If any banker has succeeded in remaining above the carnage, and to the extent of, marvel of marvels, beinmg considered a hero of the hour it is Jamie Dimon, CEO of JPMC ($2.2 trillion assets). I watched him today give a judicious rabble-rousing confidence-boosting speech about our prospects of getting out of the credit crunch and recession crisis. He message was refreshingly simple, "THE TIME FOR NEW IDEAS IS OVER" going on to say that the ideas currently being proceeded with a good enough, not perfect, but if the government, US Treasury and Federal Reserve work well together, and Congress and Senate pull together and stop being a 'House divided', we'll be out of the worst and winning this by the end of the year, 'one of few defining moments in American history' equivalent to an war economy emergency. He had a clear idea of the three-pronged assault: $5 trillions in liquidity measures, TALF of so far $1 trillion in toxic asset funded sales and work-out, plus TARP $0.75tn, $1 trillion in credit insurance guarantees = 55% ratio to US GDP. He could have added $1-2 trillion in fiscal deficit, and a few trillions more in asset protection swaps for bank funding (by my reckoning, $3-4 trillions)over 2 years = total of 82% ratio to GDP, but 70% of it off-budget. If the auhorities continue with their current plans, including managing mortgage defaults by a waterfall system that goes through various contractual adjustment options to get monthly payments down to at most 31% of borrowers' legally verified income. It helps that Jamie Dimon has a look and demeanour of a cross between funny but politically-savvy talk-show hosts, David Letterman and Jon Stewart. He can take technically complex issues and make them easy to think they are well enough understood to be televisual and readily commanded with gusto, which is not how most experts ever discuss fair value mark to market accounting! Dimon talks expansively about reform priorities that he sees including doing something about the fragmntation of regulation, also sticking with mark-to-market accounting, but only where it strictly belongs, within bounds of elsewhere sticking with traditional custom of not applying M2M were it doesn't belong i.e. long term investments, inventory and loan accounting, and investment funds shouldn't be adding to volatility by reporting M2M valuations constantly. Some things he clearly sees as problems for next year, not worth getting to grips with just now when the only show in town should be to win through out of the present recession and credit crunch. He acknowledges there is too much accounting flexibility in market risk trading books and this needs severe tightening up - the problem that wiped the share value of Bear Stearns. he believes strongly in the wake-up call of strtes-testing and acknowledges how challenging that is for the banks. He also clearly believes in forensic due diligence accounting. This follows from JP Morgan's culture, and that of Chemical Chase too. These firms were among the leaders in the late 80s in using high powered computing for risk correlation of volatility VaR analysis, across and between all tradable instruments and asset classes. Unfortunately it did not continue on that path long enough and led the charge into derivatives and ultimately also into structured products. JP Morgan has had risk culture as central to its brand immage for decades. Dimon says it is policy at the bank to be afraid. In recent year the bank has been engaged in integrating and networking all its accounting systems onto a high quality common platform. It remains to be seen how well that translates into holistic risk management and economic capital performance. The clues of success are not yet there in its Pillar III public risk statements, but it is noteworthy that despite acquisitions it has a high reserve capital ratio of over 12% to risk-weighted assets, and after taking $35 bn in writedowns and credit losses or 3% of its $1.2tn assets, but that is probably just about the funding support it received from Government. Its share price has largely fallen because its quartely profits have fallen by three-quarters, but any profit is good performance. It should be generating $4bn quarterly net income, over half of it net interest, but is running with about $3bn crystallizing in quarterly credit risk impairments - still very healthy in my view. Basel II he says needs major improvement by the addition of Liquidity Risk (something he may have missed in the regulations literature, or something he wants to see translated into systematic technical detail, not just principles, however prudential and mandatory?) Liquidity management must be a major focus right now in the bank, and if done properly in all and every part of it, monitored in real time every which way on a super-computing platform. He expects to see securitizations become more plain vanilla with originators and arrangers remaining at the table of the issues much as syndicated loan lead arrangers do - a point that goes straight to what brought down lehman Brothers. He and his bank have worked closely with the authorities and the administration, which is one reason for his bank's relative success. He emphasised that JPMC works "on the ground" in 60 countries, which implies of course the emerging markets and global reach that protected HSBC and Santander and Standard Chartered from the credit crunch in North America and Europe. He didn't say that, but it was a message. He said the US Treasury and The fed asked JPMC to take over Bear Stearns, a tough call, but like WaMu too, this is working out. This is important for JPMC's current share price that has slalomed since September when Lehman Brothers was allowed to collapse. I noticed he did not say that the work-out of unravelling the derivatives exposures of Lehmans was going well and causing far less embarassments than expected, as some people do. He also did not mention AIG, the other spider in the cobweb of CDOs and CDS that is thought to be heavily risk-networked to JPMC. But actually, just as the Federal support to JPMC for absorbing Bear Stearns has never been disclosed (somewhere north of $30bn) so too has the ripple through to JPMC of positive cash-flow from funding of AIG or how Lehmans residual exposures have been netted off. He had an interesting back-hand swipe at ABS investors for complaining overmuch about trivialities in their uncertain cash-flows "get over it!" The implication, which I fully agree with as with much else he said or implied, is that direct ABS investors are actually doing relatively well compared to the generality and still earning more than reasonable cash-flow returns when base-rates are at historical lows. Also, of course, foreign investors are doing especially well out of the high $ exchange rate on their ABS interest-income. He delivered a big paeon of praise for Hank Paulson and Ben Bernanke for not be standing back, for getting stuck and fighting the good fight! Jamie Dimon has long had a reputation for being one of the best numbers men around. Whatever he says of the bank's performance or of its acquisitions representing good long-term value, Wall Street listens. Lloyds Banking Group's Eric Daniels has a right to, the skill too, and could and should emulate Jamie Dimon more. jamies doesn't just step to the plate to swing for his bank but also for the American can do culture and for strongly endorsing government for doing exactly the right things with fortitude and intelligence. Gordon brown and Alistair Darling and mervyn King have proven themselves no less, and even been ahead of the curve, compared to their American counterpart colleagues. Those British bankers still standing should be playing the same stalwart innings as Dimon.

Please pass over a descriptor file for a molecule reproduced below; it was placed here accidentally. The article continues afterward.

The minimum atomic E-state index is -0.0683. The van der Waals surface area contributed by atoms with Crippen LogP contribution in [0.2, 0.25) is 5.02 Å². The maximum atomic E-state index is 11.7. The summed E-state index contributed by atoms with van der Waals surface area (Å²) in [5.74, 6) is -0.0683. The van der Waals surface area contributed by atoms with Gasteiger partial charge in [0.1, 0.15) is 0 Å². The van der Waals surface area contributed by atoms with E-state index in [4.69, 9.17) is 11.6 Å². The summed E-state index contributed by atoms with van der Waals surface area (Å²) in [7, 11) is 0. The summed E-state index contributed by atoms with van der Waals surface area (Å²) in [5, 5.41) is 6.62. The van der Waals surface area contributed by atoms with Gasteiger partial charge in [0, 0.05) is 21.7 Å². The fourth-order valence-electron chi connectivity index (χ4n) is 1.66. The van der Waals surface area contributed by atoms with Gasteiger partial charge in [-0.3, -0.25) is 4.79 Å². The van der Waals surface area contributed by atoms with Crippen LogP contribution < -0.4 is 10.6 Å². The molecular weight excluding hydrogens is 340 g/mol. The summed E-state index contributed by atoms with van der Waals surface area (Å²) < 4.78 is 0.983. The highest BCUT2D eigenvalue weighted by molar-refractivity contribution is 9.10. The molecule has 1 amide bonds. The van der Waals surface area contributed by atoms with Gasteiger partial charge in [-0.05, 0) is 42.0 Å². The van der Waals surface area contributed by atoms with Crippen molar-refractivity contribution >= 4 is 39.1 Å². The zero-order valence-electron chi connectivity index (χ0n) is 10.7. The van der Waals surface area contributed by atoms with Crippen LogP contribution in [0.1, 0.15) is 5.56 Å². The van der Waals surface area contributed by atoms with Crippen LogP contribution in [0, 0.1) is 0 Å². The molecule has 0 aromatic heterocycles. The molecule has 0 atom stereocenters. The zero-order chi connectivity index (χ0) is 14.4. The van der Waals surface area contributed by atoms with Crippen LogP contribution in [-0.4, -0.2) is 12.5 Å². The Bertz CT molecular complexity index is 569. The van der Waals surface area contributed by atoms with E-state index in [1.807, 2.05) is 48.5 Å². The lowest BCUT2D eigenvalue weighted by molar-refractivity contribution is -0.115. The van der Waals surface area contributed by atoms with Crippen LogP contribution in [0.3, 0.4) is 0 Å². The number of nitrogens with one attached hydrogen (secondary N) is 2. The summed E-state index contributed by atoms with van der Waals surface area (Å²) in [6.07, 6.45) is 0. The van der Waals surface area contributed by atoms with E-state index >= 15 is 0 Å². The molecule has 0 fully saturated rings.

The 53-year-old, Noo Yoycker is second-generation Greek-American, has led JP Morgan for two years, steering the bank away from the reputational pitfalls of the credit crisis in a way that Thomas Lamont of JP Morgan would approve by keeping close to Government. In October 1929 in the midst of the collapse five of the country's most influential bankers hurried to the office of J. P. Morgan & Co., and after a brief conference gave out word that they believe the foundations of the market to be sound, that the market smash has been caused by technical rather than fundamental considerations, and that many sound stocks are selling too low. This caused a rally that lasted a day or two. This time round, Dimon is intelligently saying he dislikes making forecasts but if we all pull together and stop political bickering there will be recovery by next year, if not we face several years of severe problems i.e. the 1930s D-word. Dimon said of his own bank that how well it (and by implication all other banks) do is dependent on how long it takes for the economy to recover - and that much is of course exactly right. Today, JPMC and the other banks are crossing the 3% tail risk loss heading for over 5%, and thus we might expect to see JPM book another $30bn writedown and losses in 2009, but that will be easily absorbed within the bank's capital reserves. Dimon's career is the stuff of Wall Street legend. He began with a degree in biology and economics at Tufts, before MBA at Harvard. He befriended and worked with Sandy Weil for 16 years before parting of ways in dark circumstances; Dimon was sacked for holding to a point of moral principle. He became CEO of Bank One, becoming President of JP Morgan Chase when it bought the bank after the recession. He said today that half of all financial crises and recessions involve property collapses, and that is probably what hit Banc One. Despite taking home some tens of $millions in salary, Dimon is not vulgar with it. On bonus-culture he sayd JPM always rewarded on long term performance, not for "hitting a home run", and not just for financial performance either, which suggests a partnership waterfall trickle down system? It seems as if the government's proposals for reforming remuneration systems will take a leaf out of JPM's policy.
Dimon is pugnacious, direct dealing, who, according to The Times, "can punch the air to punctuate his shouts", and "he invests heavily in philanthropy, does not play golf and is known as a family man who likes nothing more than playing tennis with his three daughters". Those are skills they should teach more of at Harvard.